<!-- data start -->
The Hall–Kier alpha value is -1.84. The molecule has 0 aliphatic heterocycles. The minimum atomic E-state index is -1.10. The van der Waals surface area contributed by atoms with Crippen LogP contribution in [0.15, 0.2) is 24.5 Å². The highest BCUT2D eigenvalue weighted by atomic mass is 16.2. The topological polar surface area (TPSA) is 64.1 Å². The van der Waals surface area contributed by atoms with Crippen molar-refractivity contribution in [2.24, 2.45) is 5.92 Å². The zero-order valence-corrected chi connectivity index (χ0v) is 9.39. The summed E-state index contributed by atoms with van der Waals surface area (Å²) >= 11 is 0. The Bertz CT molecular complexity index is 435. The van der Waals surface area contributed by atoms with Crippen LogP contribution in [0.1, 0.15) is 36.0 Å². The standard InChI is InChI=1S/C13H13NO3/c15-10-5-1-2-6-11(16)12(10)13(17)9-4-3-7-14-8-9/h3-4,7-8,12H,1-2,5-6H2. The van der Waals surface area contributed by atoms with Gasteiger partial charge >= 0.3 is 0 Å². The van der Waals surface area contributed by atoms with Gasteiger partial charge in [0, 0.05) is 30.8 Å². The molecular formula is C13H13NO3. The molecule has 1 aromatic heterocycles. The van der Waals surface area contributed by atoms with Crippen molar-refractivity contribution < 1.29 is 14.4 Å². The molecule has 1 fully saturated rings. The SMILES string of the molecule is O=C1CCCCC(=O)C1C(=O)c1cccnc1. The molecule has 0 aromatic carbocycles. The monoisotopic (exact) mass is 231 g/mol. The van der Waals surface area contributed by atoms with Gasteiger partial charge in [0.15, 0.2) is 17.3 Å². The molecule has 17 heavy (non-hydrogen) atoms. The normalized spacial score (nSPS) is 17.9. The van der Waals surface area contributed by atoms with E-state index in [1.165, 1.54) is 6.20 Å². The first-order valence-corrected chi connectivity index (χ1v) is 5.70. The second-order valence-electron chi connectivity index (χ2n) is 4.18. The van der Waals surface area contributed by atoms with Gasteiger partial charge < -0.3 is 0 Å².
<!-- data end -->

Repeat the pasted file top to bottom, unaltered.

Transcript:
The Hall–Kier alpha value is -1.84. The molecule has 0 aliphatic heterocycles. The minimum atomic E-state index is -1.10. The van der Waals surface area contributed by atoms with Crippen LogP contribution in [0.15, 0.2) is 24.5 Å². The highest BCUT2D eigenvalue weighted by atomic mass is 16.2. The topological polar surface area (TPSA) is 64.1 Å². The van der Waals surface area contributed by atoms with Crippen molar-refractivity contribution in [2.24, 2.45) is 5.92 Å². The zero-order valence-corrected chi connectivity index (χ0v) is 9.39. The summed E-state index contributed by atoms with van der Waals surface area (Å²) >= 11 is 0. The Bertz CT molecular complexity index is 435. The van der Waals surface area contributed by atoms with Crippen LogP contribution in [0.1, 0.15) is 36.0 Å². The standard InChI is InChI=1S/C13H13NO3/c15-10-5-1-2-6-11(16)12(10)13(17)9-4-3-7-14-8-9/h3-4,7-8,12H,1-2,5-6H2. The van der Waals surface area contributed by atoms with Gasteiger partial charge >= 0.3 is 0 Å². The van der Waals surface area contributed by atoms with Gasteiger partial charge in [0, 0.05) is 30.8 Å². The molecular formula is C13H13NO3. The molecule has 1 aromatic heterocycles. The van der Waals surface area contributed by atoms with Crippen molar-refractivity contribution < 1.29 is 14.4 Å². The molecule has 1 fully saturated rings. The SMILES string of the molecule is O=C1CCCCC(=O)C1C(=O)c1cccnc1. The molecule has 0 aromatic carbocycles. The monoisotopic (exact) mass is 231 g/mol. The van der Waals surface area contributed by atoms with Gasteiger partial charge in [0.15, 0.2) is 17.3 Å². The molecule has 17 heavy (non-hydrogen) atoms. The normalized spacial score (nSPS) is 17.9. The van der Waals surface area contributed by atoms with E-state index in [1.165, 1.54) is 6.20 Å². The first-order valence-corrected chi connectivity index (χ1v) is 5.70. The second-order valence-electron chi connectivity index (χ2n) is 4.18. The van der Waals surface area contributed by atoms with Gasteiger partial charge < -0.3 is 0 Å².